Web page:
During the present season, Ford expressed confusion as to why his team was not getting national attention. They finished the regular-season with an RPI of 42, a win over a good UAB team, and 22 Division I victories, and yet were missing from all the analyst's bubble discussions. If I were a player, I would be happy to see my coach was taking things one game at a time. Lobbying for press is irresponsible. It shows you are complacent with the job you have done and the task ahead is well in-hand. Kent State should have handled its business and let the analysts do their talking. Caring about early March predictions is for the fans, not the coaches. Geno Ford got cocky, assumed a mere appearance in the MAC finals would be good enough to get in, and this rubbed off on his team. They overlooked a mediocre Ohio team (the 9 seed in the conference) and made last night's contest look like a Varsity vs. JV scrimmage.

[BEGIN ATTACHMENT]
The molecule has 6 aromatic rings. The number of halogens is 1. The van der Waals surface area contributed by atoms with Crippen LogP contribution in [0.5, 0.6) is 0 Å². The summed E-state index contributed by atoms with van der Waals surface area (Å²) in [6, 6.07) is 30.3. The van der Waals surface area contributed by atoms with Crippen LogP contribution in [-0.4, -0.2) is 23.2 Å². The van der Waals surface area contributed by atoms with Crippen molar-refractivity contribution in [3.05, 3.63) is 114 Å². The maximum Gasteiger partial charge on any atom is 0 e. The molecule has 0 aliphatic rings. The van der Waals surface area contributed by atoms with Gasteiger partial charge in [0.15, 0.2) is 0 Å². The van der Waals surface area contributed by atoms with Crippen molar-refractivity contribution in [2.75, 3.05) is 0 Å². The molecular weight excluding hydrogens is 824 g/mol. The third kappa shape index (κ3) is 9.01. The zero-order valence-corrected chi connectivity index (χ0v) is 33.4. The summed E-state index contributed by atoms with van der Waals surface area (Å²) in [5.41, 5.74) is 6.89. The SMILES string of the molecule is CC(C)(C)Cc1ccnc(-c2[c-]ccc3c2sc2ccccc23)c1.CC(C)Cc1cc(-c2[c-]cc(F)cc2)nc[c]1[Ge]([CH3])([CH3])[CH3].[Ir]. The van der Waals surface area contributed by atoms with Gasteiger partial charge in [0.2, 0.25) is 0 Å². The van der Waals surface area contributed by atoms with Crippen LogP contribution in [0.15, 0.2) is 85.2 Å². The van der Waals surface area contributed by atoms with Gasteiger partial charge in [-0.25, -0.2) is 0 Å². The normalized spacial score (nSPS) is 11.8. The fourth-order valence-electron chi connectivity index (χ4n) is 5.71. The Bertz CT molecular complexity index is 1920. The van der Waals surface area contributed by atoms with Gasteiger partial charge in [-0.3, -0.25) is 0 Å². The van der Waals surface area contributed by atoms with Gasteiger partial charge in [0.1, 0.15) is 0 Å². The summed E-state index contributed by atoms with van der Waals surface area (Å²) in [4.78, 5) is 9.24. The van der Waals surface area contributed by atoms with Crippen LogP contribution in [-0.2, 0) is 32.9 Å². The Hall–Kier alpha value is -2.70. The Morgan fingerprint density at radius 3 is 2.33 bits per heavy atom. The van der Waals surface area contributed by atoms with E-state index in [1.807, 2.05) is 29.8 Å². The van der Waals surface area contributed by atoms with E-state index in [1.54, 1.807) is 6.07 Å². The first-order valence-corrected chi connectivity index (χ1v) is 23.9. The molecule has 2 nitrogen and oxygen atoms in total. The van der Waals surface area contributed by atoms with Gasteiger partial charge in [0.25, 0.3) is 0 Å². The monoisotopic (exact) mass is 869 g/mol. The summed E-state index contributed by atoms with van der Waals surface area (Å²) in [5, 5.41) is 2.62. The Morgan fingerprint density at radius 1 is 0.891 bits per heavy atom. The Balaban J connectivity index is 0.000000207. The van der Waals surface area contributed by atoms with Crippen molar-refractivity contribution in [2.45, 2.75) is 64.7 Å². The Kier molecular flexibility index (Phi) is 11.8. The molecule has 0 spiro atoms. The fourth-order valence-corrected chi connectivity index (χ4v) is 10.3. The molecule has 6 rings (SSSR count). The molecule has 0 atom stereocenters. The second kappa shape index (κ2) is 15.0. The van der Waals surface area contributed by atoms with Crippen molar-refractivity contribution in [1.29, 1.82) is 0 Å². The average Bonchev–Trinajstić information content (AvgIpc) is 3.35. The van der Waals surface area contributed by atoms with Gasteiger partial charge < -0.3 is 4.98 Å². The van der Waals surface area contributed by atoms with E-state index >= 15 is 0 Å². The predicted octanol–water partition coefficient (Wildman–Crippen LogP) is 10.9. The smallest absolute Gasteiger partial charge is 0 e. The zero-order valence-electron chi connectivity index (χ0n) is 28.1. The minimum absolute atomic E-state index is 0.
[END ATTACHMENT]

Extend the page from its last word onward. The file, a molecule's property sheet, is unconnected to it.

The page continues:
As for that quarterfinal game, a coach cannot teach hustle, heart, and pure athleticism. He
can teach kids how to box out, hedge ball screens, and use a bounce pass after a ball-fake. Oh, and allotting some time in the practice schedule for free throws might not be a bad idea.

While not directly Ford's fault, a poor shooting percentage in big games is a testament to his preparation with the team. I know Quicken Loans is a new atmosphere with a different depth perception for the players, but Ohio seemed to adjust just fine. If anything, that large arena and noisy crowd is even more of a reason to attack the rim with the bigs.